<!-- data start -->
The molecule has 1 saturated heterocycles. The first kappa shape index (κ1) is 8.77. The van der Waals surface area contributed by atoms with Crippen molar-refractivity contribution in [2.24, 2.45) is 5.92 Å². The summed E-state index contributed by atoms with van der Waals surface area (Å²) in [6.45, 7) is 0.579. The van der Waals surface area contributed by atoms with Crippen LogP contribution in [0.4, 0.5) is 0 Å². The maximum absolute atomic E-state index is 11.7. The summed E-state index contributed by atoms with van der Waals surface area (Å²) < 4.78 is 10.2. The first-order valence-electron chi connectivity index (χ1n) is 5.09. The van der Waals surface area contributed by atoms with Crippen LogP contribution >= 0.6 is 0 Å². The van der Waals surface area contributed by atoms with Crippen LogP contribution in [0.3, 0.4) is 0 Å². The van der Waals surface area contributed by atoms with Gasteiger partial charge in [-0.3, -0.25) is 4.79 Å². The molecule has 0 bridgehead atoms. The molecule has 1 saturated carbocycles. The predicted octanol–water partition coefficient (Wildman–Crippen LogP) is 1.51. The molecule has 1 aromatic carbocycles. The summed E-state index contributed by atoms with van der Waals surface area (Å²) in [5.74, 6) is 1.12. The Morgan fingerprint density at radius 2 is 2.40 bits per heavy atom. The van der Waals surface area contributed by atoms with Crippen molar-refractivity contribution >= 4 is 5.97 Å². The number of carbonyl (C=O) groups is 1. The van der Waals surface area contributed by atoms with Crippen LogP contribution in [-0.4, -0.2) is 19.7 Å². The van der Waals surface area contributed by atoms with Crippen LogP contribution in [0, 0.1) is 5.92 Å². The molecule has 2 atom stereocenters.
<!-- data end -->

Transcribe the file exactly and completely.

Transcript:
The molecule has 1 saturated heterocycles. The first kappa shape index (κ1) is 8.77. The van der Waals surface area contributed by atoms with Crippen molar-refractivity contribution in [2.24, 2.45) is 5.92 Å². The summed E-state index contributed by atoms with van der Waals surface area (Å²) in [6.45, 7) is 0.579. The van der Waals surface area contributed by atoms with Crippen LogP contribution in [0.4, 0.5) is 0 Å². The maximum absolute atomic E-state index is 11.7. The summed E-state index contributed by atoms with van der Waals surface area (Å²) < 4.78 is 10.2. The first-order valence-electron chi connectivity index (χ1n) is 5.09. The van der Waals surface area contributed by atoms with Crippen LogP contribution >= 0.6 is 0 Å². The van der Waals surface area contributed by atoms with Crippen LogP contribution in [0.3, 0.4) is 0 Å². The van der Waals surface area contributed by atoms with Gasteiger partial charge in [-0.3, -0.25) is 4.79 Å². The molecule has 0 bridgehead atoms. The molecule has 1 saturated carbocycles. The predicted octanol–water partition coefficient (Wildman–Crippen LogP) is 1.51. The molecule has 1 aromatic carbocycles. The summed E-state index contributed by atoms with van der Waals surface area (Å²) in [5.74, 6) is 1.12. The Morgan fingerprint density at radius 2 is 2.40 bits per heavy atom. The van der Waals surface area contributed by atoms with Crippen molar-refractivity contribution >= 4 is 5.97 Å². The number of carbonyl (C=O) groups is 1. The van der Waals surface area contributed by atoms with Crippen LogP contribution in [-0.4, -0.2) is 19.7 Å². The van der Waals surface area contributed by atoms with Crippen LogP contribution in [0, 0.1) is 5.92 Å². The molecule has 2 atom stereocenters.